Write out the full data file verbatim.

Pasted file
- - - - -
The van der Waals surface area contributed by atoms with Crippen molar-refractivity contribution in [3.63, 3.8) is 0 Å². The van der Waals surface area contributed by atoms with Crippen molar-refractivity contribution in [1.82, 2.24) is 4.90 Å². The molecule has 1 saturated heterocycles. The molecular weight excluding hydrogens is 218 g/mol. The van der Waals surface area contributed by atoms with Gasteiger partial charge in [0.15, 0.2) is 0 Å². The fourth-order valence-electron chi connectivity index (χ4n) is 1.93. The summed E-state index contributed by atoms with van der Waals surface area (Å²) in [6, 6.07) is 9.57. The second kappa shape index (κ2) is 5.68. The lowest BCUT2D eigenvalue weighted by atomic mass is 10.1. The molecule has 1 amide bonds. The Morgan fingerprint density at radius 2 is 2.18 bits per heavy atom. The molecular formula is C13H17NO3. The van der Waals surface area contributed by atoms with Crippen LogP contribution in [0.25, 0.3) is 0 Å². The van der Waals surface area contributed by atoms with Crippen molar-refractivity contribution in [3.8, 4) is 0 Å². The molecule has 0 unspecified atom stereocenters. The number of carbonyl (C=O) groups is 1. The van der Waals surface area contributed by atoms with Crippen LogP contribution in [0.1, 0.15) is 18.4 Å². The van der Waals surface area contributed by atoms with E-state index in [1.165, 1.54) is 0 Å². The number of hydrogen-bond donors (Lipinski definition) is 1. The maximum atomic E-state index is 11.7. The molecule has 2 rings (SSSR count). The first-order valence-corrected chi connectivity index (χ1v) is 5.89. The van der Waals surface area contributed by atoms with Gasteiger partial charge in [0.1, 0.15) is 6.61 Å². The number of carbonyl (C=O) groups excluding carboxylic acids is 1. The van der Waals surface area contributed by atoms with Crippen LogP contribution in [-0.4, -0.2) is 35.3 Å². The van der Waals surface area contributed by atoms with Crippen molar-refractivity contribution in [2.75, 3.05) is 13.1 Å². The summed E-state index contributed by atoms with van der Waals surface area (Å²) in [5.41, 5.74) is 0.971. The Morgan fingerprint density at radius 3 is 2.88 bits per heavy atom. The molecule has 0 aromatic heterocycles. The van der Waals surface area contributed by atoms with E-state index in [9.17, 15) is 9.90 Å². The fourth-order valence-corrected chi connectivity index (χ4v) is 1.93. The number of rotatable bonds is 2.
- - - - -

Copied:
The van der Waals surface area contributed by atoms with Crippen molar-refractivity contribution in [3.63, 3.8) is 0 Å². The van der Waals surface area contributed by atoms with Crippen molar-refractivity contribution in [1.82, 2.24) is 4.90 Å². The molecule has 1 saturated heterocycles. The molecular weight excluding hydrogens is 218 g/mol. The van der Waals surface area contributed by atoms with Gasteiger partial charge in [0.15, 0.2) is 0 Å². The fourth-order valence-electron chi connectivity index (χ4n) is 1.93. The summed E-state index contributed by atoms with van der Waals surface area (Å²) in [6, 6.07) is 9.57. The second kappa shape index (κ2) is 5.68. The lowest BCUT2D eigenvalue weighted by atomic mass is 10.1. The molecule has 1 amide bonds. The Morgan fingerprint density at radius 2 is 2.18 bits per heavy atom. The molecular formula is C13H17NO3. The van der Waals surface area contributed by atoms with Crippen LogP contribution in [0.25, 0.3) is 0 Å². The van der Waals surface area contributed by atoms with Crippen molar-refractivity contribution in [3.8, 4) is 0 Å². The molecule has 0 unspecified atom stereocenters. The number of carbonyl (C=O) groups is 1. The van der Waals surface area contributed by atoms with Crippen LogP contribution in [0.1, 0.15) is 18.4 Å². The van der Waals surface area contributed by atoms with E-state index in [1.165, 1.54) is 0 Å². The number of hydrogen-bond donors (Lipinski definition) is 1. The maximum atomic E-state index is 11.7. The molecule has 2 rings (SSSR count). The first-order valence-corrected chi connectivity index (χ1v) is 5.89. The van der Waals surface area contributed by atoms with Gasteiger partial charge in [0.1, 0.15) is 6.61 Å². The number of carbonyl (C=O) groups excluding carboxylic acids is 1. The van der Waals surface area contributed by atoms with Crippen LogP contribution in [-0.4, -0.2) is 35.3 Å². The van der Waals surface area contributed by atoms with Crippen molar-refractivity contribution in [2.75, 3.05) is 13.1 Å². The summed E-state index contributed by atoms with van der Waals surface area (Å²) in [5.41, 5.74) is 0.971. The Morgan fingerprint density at radius 3 is 2.88 bits per heavy atom. The molecule has 0 aromatic heterocycles. The van der Waals surface area contributed by atoms with E-state index in [9.17, 15) is 9.90 Å². The fourth-order valence-corrected chi connectivity index (χ4v) is 1.93. The number of rotatable bonds is 2.